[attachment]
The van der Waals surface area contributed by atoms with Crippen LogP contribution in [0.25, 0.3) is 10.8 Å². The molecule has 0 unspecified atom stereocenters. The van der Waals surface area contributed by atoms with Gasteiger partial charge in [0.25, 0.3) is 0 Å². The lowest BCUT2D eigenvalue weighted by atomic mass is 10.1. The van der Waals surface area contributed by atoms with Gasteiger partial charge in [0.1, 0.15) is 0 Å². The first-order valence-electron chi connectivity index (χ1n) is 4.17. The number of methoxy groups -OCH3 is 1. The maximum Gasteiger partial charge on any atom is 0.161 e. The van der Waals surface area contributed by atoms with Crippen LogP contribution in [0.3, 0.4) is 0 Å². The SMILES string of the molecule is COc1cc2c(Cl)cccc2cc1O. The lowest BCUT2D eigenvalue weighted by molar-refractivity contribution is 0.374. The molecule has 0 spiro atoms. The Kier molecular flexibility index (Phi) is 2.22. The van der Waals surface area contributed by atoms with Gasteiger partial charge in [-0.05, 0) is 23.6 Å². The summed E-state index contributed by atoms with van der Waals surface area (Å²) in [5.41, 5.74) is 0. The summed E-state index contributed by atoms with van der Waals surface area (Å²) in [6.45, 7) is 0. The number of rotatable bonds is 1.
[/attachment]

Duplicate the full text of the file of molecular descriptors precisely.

The van der Waals surface area contributed by atoms with Crippen LogP contribution in [0.25, 0.3) is 10.8 Å². The molecule has 0 unspecified atom stereocenters. The van der Waals surface area contributed by atoms with Gasteiger partial charge in [0.25, 0.3) is 0 Å². The lowest BCUT2D eigenvalue weighted by atomic mass is 10.1. The van der Waals surface area contributed by atoms with Gasteiger partial charge in [0.1, 0.15) is 0 Å². The first-order valence-electron chi connectivity index (χ1n) is 4.17. The number of methoxy groups -OCH3 is 1. The maximum Gasteiger partial charge on any atom is 0.161 e. The van der Waals surface area contributed by atoms with Crippen LogP contribution in [0.3, 0.4) is 0 Å². The SMILES string of the molecule is COc1cc2c(Cl)cccc2cc1O. The lowest BCUT2D eigenvalue weighted by molar-refractivity contribution is 0.374. The molecule has 0 spiro atoms. The Kier molecular flexibility index (Phi) is 2.22. The van der Waals surface area contributed by atoms with Gasteiger partial charge in [-0.05, 0) is 23.6 Å². The summed E-state index contributed by atoms with van der Waals surface area (Å²) in [5.41, 5.74) is 0. The summed E-state index contributed by atoms with van der Waals surface area (Å²) in [6.45, 7) is 0. The number of rotatable bonds is 1.